If you’re from New England you know fall is for football, baseball, field hockey and soccer. Then there’s New England’s unofficial sport being played out in homes across our region--the age old rivalry--when to turn on the heat! Some New Englanders want to gut it out until there’s measurable snow on the ground. Others have a drop-dead date when the furnace gets turned on. Frankly, no one wants to waste money on unnecessary heating costs and that’s why energy efficiency is New Englanders’ best play.
Heating costs are just part of the equation. With the days getting noticeably shorter, the lights are coming on earlier and staying on longer. That’s why it’s so important to make the switch to LED lights that use a tiny fraction of the electricity compared with those old fashion light bulbs. And here’s some good news for the frugal folks amongst us—when you sign up for a no-cost Mass Save home energy assessment, the energy efficiency expert coming to your home will replace your old light bulbs with new LED bulbs. No-cost LED light bulbs that use much less electricity? Score!
As part of your home energy assessment, when the energy efficiency specialist comes to your home he’ll inspect everything from the basement, to the attic and every room in between, making sure your home is buttoned up against the cold. The inspection report you’ll receive will even show how efficiently your appliances are running. They may even do some necessary on–the-spot air sealing. Also, once you get the home energy assessment, you can qualify for a host of energy efficiency programs and rebates that can vastly improve your home’s comfort as well as save significant money on your energy bill.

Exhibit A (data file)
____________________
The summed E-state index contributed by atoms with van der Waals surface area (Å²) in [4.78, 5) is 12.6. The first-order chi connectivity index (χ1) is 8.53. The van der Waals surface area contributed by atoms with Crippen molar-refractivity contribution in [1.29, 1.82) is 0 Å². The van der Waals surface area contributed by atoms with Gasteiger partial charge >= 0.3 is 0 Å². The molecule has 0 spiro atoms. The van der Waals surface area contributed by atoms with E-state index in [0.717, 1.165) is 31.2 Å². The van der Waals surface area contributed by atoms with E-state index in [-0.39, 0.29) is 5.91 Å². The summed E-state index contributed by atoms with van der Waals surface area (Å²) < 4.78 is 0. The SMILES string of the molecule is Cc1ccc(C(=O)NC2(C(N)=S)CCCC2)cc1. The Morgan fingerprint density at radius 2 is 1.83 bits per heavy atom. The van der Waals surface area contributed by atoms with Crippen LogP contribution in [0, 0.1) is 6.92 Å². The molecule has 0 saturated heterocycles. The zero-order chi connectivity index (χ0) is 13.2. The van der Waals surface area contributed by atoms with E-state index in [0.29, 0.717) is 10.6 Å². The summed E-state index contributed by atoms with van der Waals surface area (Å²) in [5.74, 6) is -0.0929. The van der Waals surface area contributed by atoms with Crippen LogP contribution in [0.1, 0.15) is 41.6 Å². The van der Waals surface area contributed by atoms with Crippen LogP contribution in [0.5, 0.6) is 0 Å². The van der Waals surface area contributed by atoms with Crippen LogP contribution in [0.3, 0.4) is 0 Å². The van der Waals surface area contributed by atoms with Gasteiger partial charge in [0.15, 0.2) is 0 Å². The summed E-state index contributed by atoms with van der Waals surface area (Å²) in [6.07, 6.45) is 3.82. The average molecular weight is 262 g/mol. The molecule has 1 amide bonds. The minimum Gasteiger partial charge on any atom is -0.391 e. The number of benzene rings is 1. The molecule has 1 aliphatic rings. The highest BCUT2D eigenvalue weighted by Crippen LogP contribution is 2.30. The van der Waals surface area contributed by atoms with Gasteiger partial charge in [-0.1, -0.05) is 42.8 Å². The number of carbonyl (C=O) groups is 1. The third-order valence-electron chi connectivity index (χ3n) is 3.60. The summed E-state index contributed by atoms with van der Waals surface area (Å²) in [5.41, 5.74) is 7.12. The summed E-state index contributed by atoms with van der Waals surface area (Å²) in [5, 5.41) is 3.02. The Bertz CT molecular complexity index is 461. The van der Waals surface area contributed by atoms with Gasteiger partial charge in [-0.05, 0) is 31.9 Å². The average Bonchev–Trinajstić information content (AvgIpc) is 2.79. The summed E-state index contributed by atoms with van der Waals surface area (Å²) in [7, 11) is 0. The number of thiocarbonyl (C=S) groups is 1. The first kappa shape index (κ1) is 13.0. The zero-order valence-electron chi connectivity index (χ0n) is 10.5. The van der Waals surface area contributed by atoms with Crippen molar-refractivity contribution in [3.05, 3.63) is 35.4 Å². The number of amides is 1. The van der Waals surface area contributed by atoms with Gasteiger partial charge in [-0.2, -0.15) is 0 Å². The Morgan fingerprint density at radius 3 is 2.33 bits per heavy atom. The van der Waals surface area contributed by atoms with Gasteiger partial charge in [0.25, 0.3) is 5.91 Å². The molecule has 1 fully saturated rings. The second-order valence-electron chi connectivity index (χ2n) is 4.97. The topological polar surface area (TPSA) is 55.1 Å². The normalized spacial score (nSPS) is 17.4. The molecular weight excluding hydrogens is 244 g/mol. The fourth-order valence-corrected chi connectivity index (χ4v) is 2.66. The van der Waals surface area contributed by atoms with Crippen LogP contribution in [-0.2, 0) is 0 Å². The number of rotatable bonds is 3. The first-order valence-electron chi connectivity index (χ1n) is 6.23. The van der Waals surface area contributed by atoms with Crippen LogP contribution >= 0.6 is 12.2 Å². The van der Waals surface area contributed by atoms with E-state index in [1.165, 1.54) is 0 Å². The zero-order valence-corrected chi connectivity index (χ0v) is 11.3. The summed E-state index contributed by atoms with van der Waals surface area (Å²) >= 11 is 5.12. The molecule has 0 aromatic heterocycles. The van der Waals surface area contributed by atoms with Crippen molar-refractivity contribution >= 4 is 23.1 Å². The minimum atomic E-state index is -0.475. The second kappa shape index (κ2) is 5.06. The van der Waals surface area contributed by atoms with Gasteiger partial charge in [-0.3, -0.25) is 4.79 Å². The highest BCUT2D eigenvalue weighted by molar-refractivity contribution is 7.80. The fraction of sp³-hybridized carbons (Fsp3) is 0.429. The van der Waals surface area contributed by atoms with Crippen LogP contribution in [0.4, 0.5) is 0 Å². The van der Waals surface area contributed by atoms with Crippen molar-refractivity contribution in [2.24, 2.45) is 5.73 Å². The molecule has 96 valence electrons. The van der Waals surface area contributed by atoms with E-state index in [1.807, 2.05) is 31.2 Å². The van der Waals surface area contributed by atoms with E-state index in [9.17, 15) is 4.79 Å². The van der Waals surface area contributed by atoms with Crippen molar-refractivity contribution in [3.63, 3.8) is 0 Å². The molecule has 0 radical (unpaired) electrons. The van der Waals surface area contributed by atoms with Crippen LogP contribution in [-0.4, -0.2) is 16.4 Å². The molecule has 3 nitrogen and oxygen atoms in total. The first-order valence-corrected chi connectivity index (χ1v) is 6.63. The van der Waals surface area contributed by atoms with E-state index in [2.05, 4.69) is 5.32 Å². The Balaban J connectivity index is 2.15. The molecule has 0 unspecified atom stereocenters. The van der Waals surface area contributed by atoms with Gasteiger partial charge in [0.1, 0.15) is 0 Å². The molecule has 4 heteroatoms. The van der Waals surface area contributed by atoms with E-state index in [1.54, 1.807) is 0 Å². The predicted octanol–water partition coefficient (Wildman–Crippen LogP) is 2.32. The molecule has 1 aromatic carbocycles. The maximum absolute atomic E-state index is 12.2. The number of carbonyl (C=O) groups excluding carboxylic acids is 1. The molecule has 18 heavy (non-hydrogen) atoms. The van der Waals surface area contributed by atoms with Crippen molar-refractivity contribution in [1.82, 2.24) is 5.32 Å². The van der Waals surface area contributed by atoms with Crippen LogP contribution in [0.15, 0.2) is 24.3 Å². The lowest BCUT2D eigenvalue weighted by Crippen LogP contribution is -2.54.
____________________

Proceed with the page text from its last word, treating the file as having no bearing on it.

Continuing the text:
Water heating accounts for close to 20 percent of your home's energy use, which is money going down the drain. So, before you take that long, hot shower, consider installing low-flow fixtures to help reduce how much hot water you’re using and remember to turn down the thermostat on your water heater. Most folks agree 120 degrees is hot enough to still be comfortable. As part of your Mass Save home energy assessment, you’ll receive a low flow showerhead at no cost. Also, choosing an energy efficient water heater for your home can help reduce your monthly water heating bills.
When it comes to using hot water when doing the laundry, for many of us old habits die hard. However, washing machines and laundry detergent have been vastly improved over the years. Nowadays, machines use much less water and detergents can get clothes clean in cold water. Heating the water accounts for about 90 percent of the energy needed to run a washer, according to EnergyStar.gov, so use less hot water and save much more energy. It’s always good advice to look for the ENERGY STAR label is you’re in the market for a new, energy efficient washing machine or other appliance. Appliances that earn the ENERGY STAR label can help families cut their related energy and water costs. ENERGY STAR-certified clothes washers use about 25 percent less energy and 45 percent less water than regular washers.
This is the time of year when it’s all about sports here in New England. Using energy efficiency as your defense when the furnace kicks-in, or when it’s time to wash those dirty uniforms, is also your best offense!
If you're a member of the media and would like to arrange an interview with Bill, please call Rhiannon D'Angelo (617-424-2116) in Eastern Mass. or Priscilla Ress (413-787-1055) in Western Mass.